My wife and I don’t travel that much.
I should say we pick our destinations more judiciously than when we’d slide into the car and “go somewhere.”
I thought of this earlier today when I was reading about Dallas—about Texas in general, specifically their open-carry law. That’s the piece of not-quite human-friendly legislation that allows any registered gun-owner to parade through the streets with the weapon of his choice nicely strapped to his person. (I use his in the grammatically correct sense. No worries: ladies may “carry” also.)
It occurred to me that I don’t want to visit Texas. Further, I don’t think any right-minded person should visit Texas. And not to put too fine a point on this, but that stupid wall that Trump wants to build—if he puts it on this side of Texas, I’ll donate a brick.
Of course I knew before this morning about the open-carry policy, but I never thought about it much until I saw the danger those police officers faced with a so-called peaceful demonstration last week. Really, how does a peaceful demonstration look when everyone has guns? What must conversations sound like in Texas?
—Careful tonight, son. Stay out of trouble.
—No problem, I have my Bushmaster.
—Make sure you have ammo.
—High-capacity, Dad. You didn’t raise no dummy.
Which brings me to Rudy Giuliani, today’s poster child for dumb after yesterday’s appearance on Face the Nation where he suggested that black people clean up their own mess (black-on-black crime) before overreacting to deaths by whites. The former mayor of New York (and I’m ashamed to say a Yankee fan) said
“If I were a black father and I was concerned about the safety of my child, really concerned about it and not in a politically activist sense, I would say be very respectful to the police, most of them are good, some can be very bad and just be very careful…[and] be very careful of those kids in the neighborhood, don’t get involved with them because son, there’s a 99 percent chance they’re going to kill you not the police.”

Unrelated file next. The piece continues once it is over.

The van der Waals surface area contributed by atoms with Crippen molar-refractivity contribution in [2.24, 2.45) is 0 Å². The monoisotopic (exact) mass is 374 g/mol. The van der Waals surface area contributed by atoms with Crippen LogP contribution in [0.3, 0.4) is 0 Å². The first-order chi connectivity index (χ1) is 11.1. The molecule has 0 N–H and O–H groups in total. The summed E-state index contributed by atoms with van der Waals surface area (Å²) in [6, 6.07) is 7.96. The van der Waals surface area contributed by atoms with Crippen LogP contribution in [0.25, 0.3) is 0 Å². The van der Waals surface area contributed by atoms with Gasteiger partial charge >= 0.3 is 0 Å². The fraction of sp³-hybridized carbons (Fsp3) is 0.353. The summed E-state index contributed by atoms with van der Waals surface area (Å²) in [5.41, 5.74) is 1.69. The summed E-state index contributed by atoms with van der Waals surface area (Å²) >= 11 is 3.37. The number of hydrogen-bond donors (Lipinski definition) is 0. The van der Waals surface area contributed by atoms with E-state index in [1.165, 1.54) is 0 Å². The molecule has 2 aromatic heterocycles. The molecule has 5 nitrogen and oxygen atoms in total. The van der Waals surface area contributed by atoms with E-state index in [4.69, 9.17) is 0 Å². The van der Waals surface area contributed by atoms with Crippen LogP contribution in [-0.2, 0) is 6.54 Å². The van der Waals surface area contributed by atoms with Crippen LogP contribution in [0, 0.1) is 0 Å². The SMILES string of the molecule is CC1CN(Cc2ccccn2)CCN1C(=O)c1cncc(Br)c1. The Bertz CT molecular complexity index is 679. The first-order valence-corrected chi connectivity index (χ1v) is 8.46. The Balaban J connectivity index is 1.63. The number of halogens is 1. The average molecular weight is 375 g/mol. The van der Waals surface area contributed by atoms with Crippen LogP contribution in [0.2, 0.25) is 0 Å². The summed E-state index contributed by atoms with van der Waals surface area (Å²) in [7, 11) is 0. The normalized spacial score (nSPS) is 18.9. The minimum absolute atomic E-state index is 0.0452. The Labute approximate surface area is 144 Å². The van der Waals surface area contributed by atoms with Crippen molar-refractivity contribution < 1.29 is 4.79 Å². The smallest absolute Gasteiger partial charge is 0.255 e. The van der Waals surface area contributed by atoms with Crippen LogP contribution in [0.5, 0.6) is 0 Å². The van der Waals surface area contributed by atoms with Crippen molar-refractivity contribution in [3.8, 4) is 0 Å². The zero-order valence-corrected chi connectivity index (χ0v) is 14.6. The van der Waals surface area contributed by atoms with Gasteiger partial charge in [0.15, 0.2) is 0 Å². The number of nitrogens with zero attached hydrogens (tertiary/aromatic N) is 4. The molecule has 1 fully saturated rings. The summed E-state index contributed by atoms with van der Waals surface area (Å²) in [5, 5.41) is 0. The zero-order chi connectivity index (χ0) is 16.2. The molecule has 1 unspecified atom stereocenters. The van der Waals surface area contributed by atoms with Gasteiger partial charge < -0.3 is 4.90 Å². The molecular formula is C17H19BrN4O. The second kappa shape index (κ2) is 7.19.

I guess he means those black kids in those black neighborhoods. (That Yankee cap—it has to have been too tight all those years.)
Just look at that these words—If I were a black father—because there it is—black people need to be extra respectful of the police and extra vigilant in their own neighborhoods…because they’re black. Whites? We can relax. Yet another problem solved by the man whose tenure as NYC mayor featured constant, random searches of black and Hispanic youth that caused many neighborhoods to feel they were in a perennial “lockdown.” Yes, he was a hero after 9/11, but as we all know: anyone can lead in a crisis; it’s the day-to-day that requires competence.
Sadly, we need people like Giuliani to make the statements he makes—to blame Black Lives Matter for our social unrest. This way we can be reminded of how little progress we’ve made and what kinds of attitudes are responsible for keeping us mired where we are.